You are on page 1of 51

HES2120

Chapter 5 STRESS AND STRAIN


5.1 5.2 5.3 5.4 5.5 5.6 5.7 5.8 5.9 INTRODUCTION STRESS PLANE STRESS MORHS CIRCLE FOR PLANE STRESS THIN-WALLED PRESSURE VESSELS STRAIN PLANE STRAIN MOHRS CIRCLE FOR PLANE STRAIN STRAIN ROSETTE

HES2120

5.1 Introduction
The notion of stress originates from our desire to quantify internal or external forces distributed, respectively, in a body or along its boundary. Stresses are those forces distributed over an infinitesimal unit area cut out of a body in certain directions or over an infinitesimal unit area on the bounding surface. The study of stress-related problems, in general, is referred to as kinetics. Stresses may be related to strains in solids or rates of deformation in fluids through constitutive hypotheses. These hypotheses relate the variation of stress with respect to the variation of strain, which we sometimes called stress-strain relationship. These relationships are important in the description of mechanical properties of material, such as hardening, hysteresis etc. Strain, on the other hand, is a geometrical concept and is associated with the geometrical

HES2120

change of a point in the material. The mechanics of deformations and strains is referred to as kinematics.

5.2 Stress
Stress is defined mathematically as . (5.1) Thus, the concept of stress is related to the concept of point in the space. The most general state of stress at a point may be represented by six components,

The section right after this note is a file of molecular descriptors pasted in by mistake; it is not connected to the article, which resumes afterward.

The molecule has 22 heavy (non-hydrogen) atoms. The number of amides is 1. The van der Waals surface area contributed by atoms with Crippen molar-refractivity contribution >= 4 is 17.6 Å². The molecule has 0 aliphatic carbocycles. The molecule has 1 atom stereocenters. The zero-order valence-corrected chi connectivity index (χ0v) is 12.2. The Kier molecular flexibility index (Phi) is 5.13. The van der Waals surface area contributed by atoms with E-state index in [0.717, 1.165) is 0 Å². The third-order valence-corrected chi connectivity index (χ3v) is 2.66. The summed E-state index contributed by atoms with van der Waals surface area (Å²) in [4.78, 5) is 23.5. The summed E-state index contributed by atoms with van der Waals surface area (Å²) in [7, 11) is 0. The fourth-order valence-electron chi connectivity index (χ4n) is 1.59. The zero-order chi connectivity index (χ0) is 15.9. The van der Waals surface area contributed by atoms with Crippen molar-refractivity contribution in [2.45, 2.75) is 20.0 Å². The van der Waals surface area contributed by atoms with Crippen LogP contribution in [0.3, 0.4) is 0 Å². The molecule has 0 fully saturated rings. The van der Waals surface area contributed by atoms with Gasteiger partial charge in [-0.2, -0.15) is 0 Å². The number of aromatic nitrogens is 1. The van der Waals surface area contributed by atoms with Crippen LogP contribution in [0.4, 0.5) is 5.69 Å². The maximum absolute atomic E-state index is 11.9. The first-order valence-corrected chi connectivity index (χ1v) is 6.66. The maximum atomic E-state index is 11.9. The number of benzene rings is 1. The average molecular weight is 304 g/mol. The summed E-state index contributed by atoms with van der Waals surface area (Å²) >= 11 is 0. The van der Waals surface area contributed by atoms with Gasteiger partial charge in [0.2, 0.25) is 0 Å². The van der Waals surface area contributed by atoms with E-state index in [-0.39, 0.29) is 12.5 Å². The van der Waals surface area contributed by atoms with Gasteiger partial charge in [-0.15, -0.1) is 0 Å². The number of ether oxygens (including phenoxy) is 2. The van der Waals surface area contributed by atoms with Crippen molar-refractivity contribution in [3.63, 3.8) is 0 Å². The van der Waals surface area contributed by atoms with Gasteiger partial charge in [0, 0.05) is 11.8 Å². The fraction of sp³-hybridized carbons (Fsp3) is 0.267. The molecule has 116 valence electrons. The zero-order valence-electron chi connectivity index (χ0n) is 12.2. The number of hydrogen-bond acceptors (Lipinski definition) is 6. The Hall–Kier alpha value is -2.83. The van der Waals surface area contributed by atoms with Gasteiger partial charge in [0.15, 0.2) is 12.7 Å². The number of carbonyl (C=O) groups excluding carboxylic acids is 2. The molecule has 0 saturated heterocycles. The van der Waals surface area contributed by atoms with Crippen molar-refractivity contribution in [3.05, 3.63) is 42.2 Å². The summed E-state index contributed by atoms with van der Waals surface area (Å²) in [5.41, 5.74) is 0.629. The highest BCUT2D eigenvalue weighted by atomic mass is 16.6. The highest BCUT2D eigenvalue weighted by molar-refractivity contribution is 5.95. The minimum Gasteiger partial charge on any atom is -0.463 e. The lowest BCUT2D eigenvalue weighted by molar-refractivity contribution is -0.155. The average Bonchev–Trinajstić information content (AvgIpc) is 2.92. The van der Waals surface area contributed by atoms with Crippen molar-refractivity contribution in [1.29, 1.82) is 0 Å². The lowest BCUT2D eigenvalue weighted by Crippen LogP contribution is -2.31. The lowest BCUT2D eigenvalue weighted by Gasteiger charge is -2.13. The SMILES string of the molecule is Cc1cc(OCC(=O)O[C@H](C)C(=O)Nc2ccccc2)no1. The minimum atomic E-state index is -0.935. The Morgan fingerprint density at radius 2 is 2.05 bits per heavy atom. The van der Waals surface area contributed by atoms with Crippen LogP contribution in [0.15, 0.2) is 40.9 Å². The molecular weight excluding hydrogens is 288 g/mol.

as shown in the figure below:

HES2120

Fig. 5.1

5.3 Plane stress Plane stress is a state of stress in which two faces of the cubic element are free of stress as shown in Fig. 5.2.

Fig. 5.2

HES2120

Thus a structural member is defined as in the state of plane stress when (5.2) State of plane stress can occurs 1. In thin plate subjected to forces acting in the midplane of the plate. 2. On the free-surface of a structural element or machine component, i.e. at any point of the surface not subjected to an external force, as in the cantilever beam shown in Fig. 5.3

Fig. 5.3

HES2120

5.3.1 Transformation of plane stress Consider the conditions for equilibrium of a prismatic element with faces perpendicular to the x, y, x and y axes, as shown in Fig. 5.4

Fig. 5.4

Equilibrium of force in the x axis yields

(5.3)

HES2120

Equilibrium of force in the y-axis yields

(5.4) Solving (5.3) for have and (5.4) for , we

(5.5)

(5.6) Recalling now ,

HES2120

and

, we can rewrite (5.5) as . Similarly, we can rewrite (5.6) as (5.7)

x' y' =

x y
2

sin 2 + xy cos 2

(5.8) in (5.7) with and

To obtain Since

, we replace

that the y-axis forms with the x-axis. we have

HES2120